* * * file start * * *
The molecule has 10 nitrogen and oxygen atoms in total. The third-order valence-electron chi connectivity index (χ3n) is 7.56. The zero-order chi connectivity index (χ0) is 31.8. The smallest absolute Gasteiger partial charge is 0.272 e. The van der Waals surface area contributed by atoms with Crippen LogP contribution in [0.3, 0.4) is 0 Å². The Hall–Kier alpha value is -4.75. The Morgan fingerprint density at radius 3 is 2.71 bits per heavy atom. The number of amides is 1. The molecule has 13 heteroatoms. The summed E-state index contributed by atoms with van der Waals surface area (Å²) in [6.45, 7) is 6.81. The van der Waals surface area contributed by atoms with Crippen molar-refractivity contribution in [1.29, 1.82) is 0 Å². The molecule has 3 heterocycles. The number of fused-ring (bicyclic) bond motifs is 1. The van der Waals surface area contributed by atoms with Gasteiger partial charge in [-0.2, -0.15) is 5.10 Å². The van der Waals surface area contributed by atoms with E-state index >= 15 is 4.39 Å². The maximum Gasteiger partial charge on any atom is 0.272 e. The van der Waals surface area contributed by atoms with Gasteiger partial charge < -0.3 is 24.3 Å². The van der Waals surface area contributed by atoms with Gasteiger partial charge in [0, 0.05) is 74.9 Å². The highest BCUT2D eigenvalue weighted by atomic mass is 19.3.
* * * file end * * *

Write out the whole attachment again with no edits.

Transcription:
The molecule has 10 nitrogen and oxygen atoms in total. The third-order valence-electron chi connectivity index (χ3n) is 7.56. The zero-order chi connectivity index (χ0) is 31.8. The smallest absolute Gasteiger partial charge is 0.272 e. The van der Waals surface area contributed by atoms with Crippen LogP contribution in [0.3, 0.4) is 0 Å². The Hall–Kier alpha value is -4.75. The Morgan fingerprint density at radius 3 is 2.71 bits per heavy atom. The number of amides is 1. The molecule has 13 heteroatoms. The summed E-state index contributed by atoms with van der Waals surface area (Å²) in [6.45, 7) is 6.81. The van der Waals surface area contributed by atoms with Crippen molar-refractivity contribution in [1.29, 1.82) is 0 Å². The molecule has 3 heterocycles. The number of fused-ring (bicyclic) bond motifs is 1. The van der Waals surface area contributed by atoms with Gasteiger partial charge in [-0.2, -0.15) is 5.10 Å². The van der Waals surface area contributed by atoms with E-state index >= 15 is 4.39 Å². The maximum Gasteiger partial charge on any atom is 0.272 e. The van der Waals surface area contributed by atoms with Gasteiger partial charge < -0.3 is 24.3 Å². The van der Waals surface area contributed by atoms with Gasteiger partial charge in [0, 0.05) is 74.9 Å². The highest BCUT2D eigenvalue weighted by atomic mass is 19.3.